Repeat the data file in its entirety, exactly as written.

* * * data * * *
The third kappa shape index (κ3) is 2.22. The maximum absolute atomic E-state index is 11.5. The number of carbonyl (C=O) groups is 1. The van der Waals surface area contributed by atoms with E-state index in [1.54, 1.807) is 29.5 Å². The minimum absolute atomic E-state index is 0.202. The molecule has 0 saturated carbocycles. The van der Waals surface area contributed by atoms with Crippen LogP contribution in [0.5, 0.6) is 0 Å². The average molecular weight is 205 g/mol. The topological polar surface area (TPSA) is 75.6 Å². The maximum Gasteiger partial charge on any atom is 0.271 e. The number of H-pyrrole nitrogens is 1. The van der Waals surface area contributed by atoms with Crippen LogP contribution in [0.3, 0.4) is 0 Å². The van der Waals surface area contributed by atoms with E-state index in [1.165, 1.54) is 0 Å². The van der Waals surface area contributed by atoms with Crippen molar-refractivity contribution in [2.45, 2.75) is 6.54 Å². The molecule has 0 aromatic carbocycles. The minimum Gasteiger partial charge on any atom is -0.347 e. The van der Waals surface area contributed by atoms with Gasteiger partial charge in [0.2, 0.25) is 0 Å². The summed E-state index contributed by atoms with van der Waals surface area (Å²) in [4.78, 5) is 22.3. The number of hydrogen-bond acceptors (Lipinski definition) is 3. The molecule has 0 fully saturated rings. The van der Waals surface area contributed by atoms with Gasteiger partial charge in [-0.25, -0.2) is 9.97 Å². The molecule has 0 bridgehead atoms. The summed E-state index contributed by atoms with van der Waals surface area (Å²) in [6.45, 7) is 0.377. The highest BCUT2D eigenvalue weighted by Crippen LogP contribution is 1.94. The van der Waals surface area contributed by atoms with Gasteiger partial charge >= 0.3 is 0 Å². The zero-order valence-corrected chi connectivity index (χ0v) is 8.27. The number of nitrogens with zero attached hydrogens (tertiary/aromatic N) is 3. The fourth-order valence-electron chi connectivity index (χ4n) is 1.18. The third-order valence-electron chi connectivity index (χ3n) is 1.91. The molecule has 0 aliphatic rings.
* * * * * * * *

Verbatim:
The third kappa shape index (κ3) is 2.22. The maximum absolute atomic E-state index is 11.5. The number of carbonyl (C=O) groups is 1. The van der Waals surface area contributed by atoms with E-state index in [1.54, 1.807) is 29.5 Å². The minimum absolute atomic E-state index is 0.202. The molecule has 0 saturated carbocycles. The van der Waals surface area contributed by atoms with Crippen LogP contribution in [0.5, 0.6) is 0 Å². The average molecular weight is 205 g/mol. The topological polar surface area (TPSA) is 75.6 Å². The maximum Gasteiger partial charge on any atom is 0.271 e. The number of H-pyrrole nitrogens is 1. The van der Waals surface area contributed by atoms with Crippen LogP contribution in [0.3, 0.4) is 0 Å². The van der Waals surface area contributed by atoms with E-state index in [1.165, 1.54) is 0 Å². The van der Waals surface area contributed by atoms with Crippen molar-refractivity contribution in [2.45, 2.75) is 6.54 Å². The molecule has 0 aromatic carbocycles. The minimum Gasteiger partial charge on any atom is -0.347 e. The van der Waals surface area contributed by atoms with Gasteiger partial charge in [0.2, 0.25) is 0 Å². The summed E-state index contributed by atoms with van der Waals surface area (Å²) in [4.78, 5) is 22.3. The number of hydrogen-bond acceptors (Lipinski definition) is 3. The molecule has 0 fully saturated rings. The van der Waals surface area contributed by atoms with Gasteiger partial charge in [-0.25, -0.2) is 9.97 Å². The molecule has 0 bridgehead atoms. The summed E-state index contributed by atoms with van der Waals surface area (Å²) in [6.45, 7) is 0.377. The highest BCUT2D eigenvalue weighted by Crippen LogP contribution is 1.94. The van der Waals surface area contributed by atoms with Gasteiger partial charge >= 0.3 is 0 Å². The zero-order valence-corrected chi connectivity index (χ0v) is 8.27. The number of nitrogens with zero attached hydrogens (tertiary/aromatic N) is 3. The fourth-order valence-electron chi connectivity index (χ4n) is 1.18. The third-order valence-electron chi connectivity index (χ3n) is 1.91. The molecule has 0 aliphatic rings.